for W3c validation
Working Remotely – reframing reality
As more workplaces adopt remote working practices or will be required to by government restrictions to control the spread of COVID-19, we will be challenged to sustain morale and maintain efficiency.
This will not be an easy time – working effectively from home strategies will be demanding. One of the most challenging aspects will be creating a sense of community to avoid the isolation.
A current study from the UK (across 700,000 workers) provide some insight into the difficulties ahead. The study (from Leesman) outlines some of the risks:
- A reduction in sense of community,
- Lack of social interaction,
- Reduced knowledge transfer,
- Harder to learn from others,
- And loss of informal collaboration.
At Ripple Effect Group, we’re a team of remote workers (and have been since the early 2000s), we have experienced the difficult and inspiring moments. But this time, it will be different. This is something more that includes levels of anxiety, concern for others, and people unfamiliar with being physically dislocated from colleagues.
As a resident in Barcelona, Spain, we have entered a period of full lockdown, or confinement. We’re not allowed to leave our places of residence unless we’re going to the supermarket, pharmacy or medical services. Everyone is working from home, except for those in essential services. This is not just working remotely, this is now expecting people to work in environments that are typically set up for other uses. Not everyone will have a home office or study – or if they do, they may need to share it with others. And if you have children, schools are closed, adding another layer of distraction. Not to mention dogs who are restricted to short local walks!!
But there are some moments of inspiration. We are already experiencing the community spirit through a variety of social network initiatives – from the hashtag #yomequedoencasa (I’m staying at home) started with sport stars explaining the importance of staying at home, but now picked up by retail and everyone sharing what they’re doing at home – through to the 8pm balcony flash mob-style celebration of medical and health workers on the front line performed every night. (And it’s getting louder and more vibrant every night).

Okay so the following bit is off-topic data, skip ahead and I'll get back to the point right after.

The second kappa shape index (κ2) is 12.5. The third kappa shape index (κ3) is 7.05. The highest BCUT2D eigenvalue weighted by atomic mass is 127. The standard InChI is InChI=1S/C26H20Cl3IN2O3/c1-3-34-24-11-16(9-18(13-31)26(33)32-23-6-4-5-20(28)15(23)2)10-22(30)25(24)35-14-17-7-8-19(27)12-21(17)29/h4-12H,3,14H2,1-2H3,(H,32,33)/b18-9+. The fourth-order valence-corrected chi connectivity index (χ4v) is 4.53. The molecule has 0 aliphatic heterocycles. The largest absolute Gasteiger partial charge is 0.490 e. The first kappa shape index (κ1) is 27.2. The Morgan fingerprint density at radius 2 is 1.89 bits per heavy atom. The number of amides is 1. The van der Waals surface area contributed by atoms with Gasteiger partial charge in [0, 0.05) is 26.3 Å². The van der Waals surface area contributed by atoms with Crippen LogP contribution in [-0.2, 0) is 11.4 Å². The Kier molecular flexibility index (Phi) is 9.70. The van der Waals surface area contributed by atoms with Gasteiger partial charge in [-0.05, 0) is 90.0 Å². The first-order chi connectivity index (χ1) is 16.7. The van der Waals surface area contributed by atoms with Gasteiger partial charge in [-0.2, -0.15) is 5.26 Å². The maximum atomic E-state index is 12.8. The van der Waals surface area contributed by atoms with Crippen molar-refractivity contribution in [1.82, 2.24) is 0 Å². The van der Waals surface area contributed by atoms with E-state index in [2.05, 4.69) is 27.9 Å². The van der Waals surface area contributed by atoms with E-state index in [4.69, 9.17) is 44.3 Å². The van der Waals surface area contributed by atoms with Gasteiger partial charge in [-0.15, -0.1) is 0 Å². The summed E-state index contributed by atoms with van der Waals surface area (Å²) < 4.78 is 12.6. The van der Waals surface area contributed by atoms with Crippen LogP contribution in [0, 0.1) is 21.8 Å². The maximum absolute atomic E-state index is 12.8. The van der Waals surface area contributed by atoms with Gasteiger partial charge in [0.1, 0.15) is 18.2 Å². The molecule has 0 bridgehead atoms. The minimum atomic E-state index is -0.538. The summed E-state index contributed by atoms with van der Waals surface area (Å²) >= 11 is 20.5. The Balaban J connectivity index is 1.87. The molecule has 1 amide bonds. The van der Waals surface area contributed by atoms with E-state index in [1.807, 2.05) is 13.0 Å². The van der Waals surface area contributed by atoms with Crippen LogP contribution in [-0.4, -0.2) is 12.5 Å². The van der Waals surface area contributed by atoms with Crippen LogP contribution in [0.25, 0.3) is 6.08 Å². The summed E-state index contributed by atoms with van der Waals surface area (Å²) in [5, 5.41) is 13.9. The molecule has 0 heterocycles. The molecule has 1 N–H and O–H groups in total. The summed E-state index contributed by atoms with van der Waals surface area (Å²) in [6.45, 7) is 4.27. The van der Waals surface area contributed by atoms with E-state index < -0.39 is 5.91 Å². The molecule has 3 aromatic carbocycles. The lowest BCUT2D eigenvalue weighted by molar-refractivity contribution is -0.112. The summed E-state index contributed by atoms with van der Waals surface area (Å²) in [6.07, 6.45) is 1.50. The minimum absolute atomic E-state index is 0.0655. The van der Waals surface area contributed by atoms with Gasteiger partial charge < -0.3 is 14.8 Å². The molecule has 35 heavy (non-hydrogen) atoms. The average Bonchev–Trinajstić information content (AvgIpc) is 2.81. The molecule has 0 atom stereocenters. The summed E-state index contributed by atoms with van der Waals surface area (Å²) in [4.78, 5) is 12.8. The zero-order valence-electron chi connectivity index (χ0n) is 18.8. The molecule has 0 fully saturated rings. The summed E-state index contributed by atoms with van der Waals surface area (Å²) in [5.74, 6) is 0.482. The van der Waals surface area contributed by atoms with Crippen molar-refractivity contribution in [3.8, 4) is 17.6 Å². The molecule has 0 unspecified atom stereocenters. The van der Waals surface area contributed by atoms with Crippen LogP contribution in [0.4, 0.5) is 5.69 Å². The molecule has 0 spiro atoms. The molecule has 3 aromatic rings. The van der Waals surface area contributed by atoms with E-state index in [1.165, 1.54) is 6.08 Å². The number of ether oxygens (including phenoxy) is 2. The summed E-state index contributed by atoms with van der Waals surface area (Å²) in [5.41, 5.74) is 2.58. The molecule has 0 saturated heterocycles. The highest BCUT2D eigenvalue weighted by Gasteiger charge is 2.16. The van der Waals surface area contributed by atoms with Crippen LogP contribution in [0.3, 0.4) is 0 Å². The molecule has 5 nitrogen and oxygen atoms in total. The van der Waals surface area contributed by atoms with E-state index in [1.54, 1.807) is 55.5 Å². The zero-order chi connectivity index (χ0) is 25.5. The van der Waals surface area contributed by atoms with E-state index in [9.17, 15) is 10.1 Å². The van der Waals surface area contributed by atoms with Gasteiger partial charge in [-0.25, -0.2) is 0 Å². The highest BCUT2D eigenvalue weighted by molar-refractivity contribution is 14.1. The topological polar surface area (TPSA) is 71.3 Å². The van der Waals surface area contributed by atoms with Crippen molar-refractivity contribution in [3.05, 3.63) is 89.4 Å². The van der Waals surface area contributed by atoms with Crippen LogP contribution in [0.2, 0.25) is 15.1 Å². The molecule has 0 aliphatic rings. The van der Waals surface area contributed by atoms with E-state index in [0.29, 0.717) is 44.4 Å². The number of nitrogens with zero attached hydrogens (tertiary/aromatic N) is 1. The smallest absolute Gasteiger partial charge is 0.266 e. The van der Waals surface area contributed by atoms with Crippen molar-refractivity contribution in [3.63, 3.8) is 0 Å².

Australia is yet to experience these types of conditions, and I hope it won’t be necessary – however, we can all learn a lot about maintaining how we connect and support our work colleagues and clients while we attempt to continue business as usual.
But there’s also some fun times to explore our ways of communicating – this is where our ability to innovate comes to the fore. Already there’s some great tips of how to keep fit, how to keep children entertained, how to connect with relatives, establish routines, how to dress for “work” – and the list goes on.
Our contribution to supporting our clients and others who would like to participate, is a series of people-focused remote working strategies. But most importantly we are intending to create a global community that supports each other through these times – however long that is going to be.
To kickstart our initiatives we’re launching a series of coffee meetups via Zoom (see details below), and we’re going to distribute regular blog updates with tips, playbooks and advice from our global network of specialists. We’re also putting together a series of mini sessions for professional development that focus on facilitation (remotely), community management, designing activities to sustain engagement and morale, and building digital capabilities.
Join our Remote Working Meetup group here.
But most importantly – stay safe, stay home – and don’t touch your face….